Real Live Action



w/ Flowers & Fire, Blessed

Rickshaw; September 28, 2016

Courtney Heffernan
Photo Courtesy of
Timbre Concerts

The first stop on their tour and their first return to Vancouver since changing their name, Preoccupations played the Rickshaw to support their eponymous album, released two weeks earlier. Both of the evening’s two opening acts, Blessed and Flowers & Fire, played unusually short and early sets, so I didn’t catch either. I arrived to find Preoccupations taking the stage shortly after ten.

The band stepped unannounced onto the stage, silhouetted by green lights and a curtain of fog. Vocalist Matt Flegel adjusted his bass as the band began to play “Continental Shelf,” the first single and most melodic track from Viet Cong, setting the tone for a synthesizer-heavy Preoccupations show.

They transitioned from the tuneful choruses of “Continental Shelf,” into “Anxiety,” the first track and single from Preoccupations. The hum of dissonance that introduced the song was broken by Flegel’s distorted bass and Mike Wallace’s pummelling percussion.

They performed the first half of Preoccupations in sequence, with occasional quips from Flegel between songs. The eleven-minute song “Memory” was a stand out. The metallic drumming and monotone vocals of the first half of the song typified Viet Cong, with discord between the instrumentation, percussion and synth, while the latter featured Flegel’s most melodic vocal performance of the show, along with instrumentation reminiscent of early vanguard post-punk.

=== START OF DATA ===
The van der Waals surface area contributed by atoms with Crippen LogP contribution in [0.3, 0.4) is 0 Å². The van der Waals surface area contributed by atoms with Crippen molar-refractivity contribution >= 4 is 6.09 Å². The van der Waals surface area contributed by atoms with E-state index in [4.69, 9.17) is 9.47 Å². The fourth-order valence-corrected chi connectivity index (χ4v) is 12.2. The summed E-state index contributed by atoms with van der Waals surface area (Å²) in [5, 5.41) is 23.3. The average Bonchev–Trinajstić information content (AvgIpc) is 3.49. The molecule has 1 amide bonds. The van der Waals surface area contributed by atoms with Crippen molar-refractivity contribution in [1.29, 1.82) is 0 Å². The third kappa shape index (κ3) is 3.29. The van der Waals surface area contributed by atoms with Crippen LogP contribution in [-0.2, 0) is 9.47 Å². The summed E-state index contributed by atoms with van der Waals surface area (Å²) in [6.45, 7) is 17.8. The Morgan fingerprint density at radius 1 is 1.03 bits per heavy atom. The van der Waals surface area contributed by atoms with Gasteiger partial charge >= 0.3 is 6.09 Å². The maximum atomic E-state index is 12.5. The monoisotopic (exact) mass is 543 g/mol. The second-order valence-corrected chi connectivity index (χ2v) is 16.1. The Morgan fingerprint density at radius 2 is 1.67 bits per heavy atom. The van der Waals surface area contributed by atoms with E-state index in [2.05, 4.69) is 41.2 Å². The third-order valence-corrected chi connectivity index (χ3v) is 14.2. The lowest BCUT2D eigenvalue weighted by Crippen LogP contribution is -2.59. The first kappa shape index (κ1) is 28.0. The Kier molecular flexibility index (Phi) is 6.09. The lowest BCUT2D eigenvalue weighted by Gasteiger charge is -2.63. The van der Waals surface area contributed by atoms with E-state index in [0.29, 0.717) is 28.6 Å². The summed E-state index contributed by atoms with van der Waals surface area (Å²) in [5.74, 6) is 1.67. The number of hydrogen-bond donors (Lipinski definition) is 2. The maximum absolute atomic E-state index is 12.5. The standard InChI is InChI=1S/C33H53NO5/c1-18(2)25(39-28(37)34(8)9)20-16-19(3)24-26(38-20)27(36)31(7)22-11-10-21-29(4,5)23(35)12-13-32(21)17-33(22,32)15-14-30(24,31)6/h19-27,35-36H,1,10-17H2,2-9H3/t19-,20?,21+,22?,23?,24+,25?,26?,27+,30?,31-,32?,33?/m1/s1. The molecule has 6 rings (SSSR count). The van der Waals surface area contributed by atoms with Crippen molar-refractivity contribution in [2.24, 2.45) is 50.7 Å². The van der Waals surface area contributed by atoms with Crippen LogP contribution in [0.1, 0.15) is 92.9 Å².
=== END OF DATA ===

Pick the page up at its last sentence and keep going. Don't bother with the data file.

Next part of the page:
After playing a few songs off Viet Cong, they resumed playing newer tracks “Degraded” and “Stimulation.” This made their launch into the “Death” — Viet Cong’s final track and their habitual closer on the previous album tour — all the more unexpected. The subdued fadeaway of Preoccupations’ closer “Fever” would have better fit the setlist.

“Death” was a fifteen minute long display of musical endurance. The instrumental denouement seemed longer live than it did on the record. The steady pulse of stage lights emphasized Wallace’s relentless measured drumming. Though the length and intensity of “Death” made it a fitting closing track, the conclusion of the song was abrupt on both the album and in concert.

The audience milled around for a few minutes longer while the stage remained backlit. It was only when the house music resumed that we realized the visceral experience was over and we had heard all we were going to from Preoccupations that night.